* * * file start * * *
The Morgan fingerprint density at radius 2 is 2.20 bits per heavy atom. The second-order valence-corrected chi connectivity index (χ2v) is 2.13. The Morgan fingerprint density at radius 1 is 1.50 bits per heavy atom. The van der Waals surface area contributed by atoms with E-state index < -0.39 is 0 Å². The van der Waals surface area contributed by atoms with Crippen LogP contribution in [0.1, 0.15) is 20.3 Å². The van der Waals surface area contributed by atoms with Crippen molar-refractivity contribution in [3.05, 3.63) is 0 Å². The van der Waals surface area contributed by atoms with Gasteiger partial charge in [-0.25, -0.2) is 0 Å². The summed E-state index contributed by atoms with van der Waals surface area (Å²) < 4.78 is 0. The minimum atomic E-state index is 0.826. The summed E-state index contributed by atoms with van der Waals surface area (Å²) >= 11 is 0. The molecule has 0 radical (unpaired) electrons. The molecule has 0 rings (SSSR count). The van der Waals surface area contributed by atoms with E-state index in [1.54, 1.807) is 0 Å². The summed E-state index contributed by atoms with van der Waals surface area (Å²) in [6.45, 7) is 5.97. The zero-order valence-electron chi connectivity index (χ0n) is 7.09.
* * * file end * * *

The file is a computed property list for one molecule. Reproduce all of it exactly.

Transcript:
The Morgan fingerprint density at radius 2 is 2.20 bits per heavy atom. The second-order valence-corrected chi connectivity index (χ2v) is 2.13. The Morgan fingerprint density at radius 1 is 1.50 bits per heavy atom. The van der Waals surface area contributed by atoms with E-state index < -0.39 is 0 Å². The van der Waals surface area contributed by atoms with Crippen LogP contribution in [0.1, 0.15) is 20.3 Å². The van der Waals surface area contributed by atoms with Crippen molar-refractivity contribution in [3.05, 3.63) is 0 Å². The van der Waals surface area contributed by atoms with Gasteiger partial charge in [-0.25, -0.2) is 0 Å². The summed E-state index contributed by atoms with van der Waals surface area (Å²) < 4.78 is 0. The minimum atomic E-state index is 0.826. The summed E-state index contributed by atoms with van der Waals surface area (Å²) >= 11 is 0. The molecule has 0 radical (unpaired) electrons. The molecule has 0 rings (SSSR count). The van der Waals surface area contributed by atoms with E-state index in [1.54, 1.807) is 0 Å². The summed E-state index contributed by atoms with van der Waals surface area (Å²) in [6.45, 7) is 5.97. The zero-order valence-electron chi connectivity index (χ0n) is 7.09.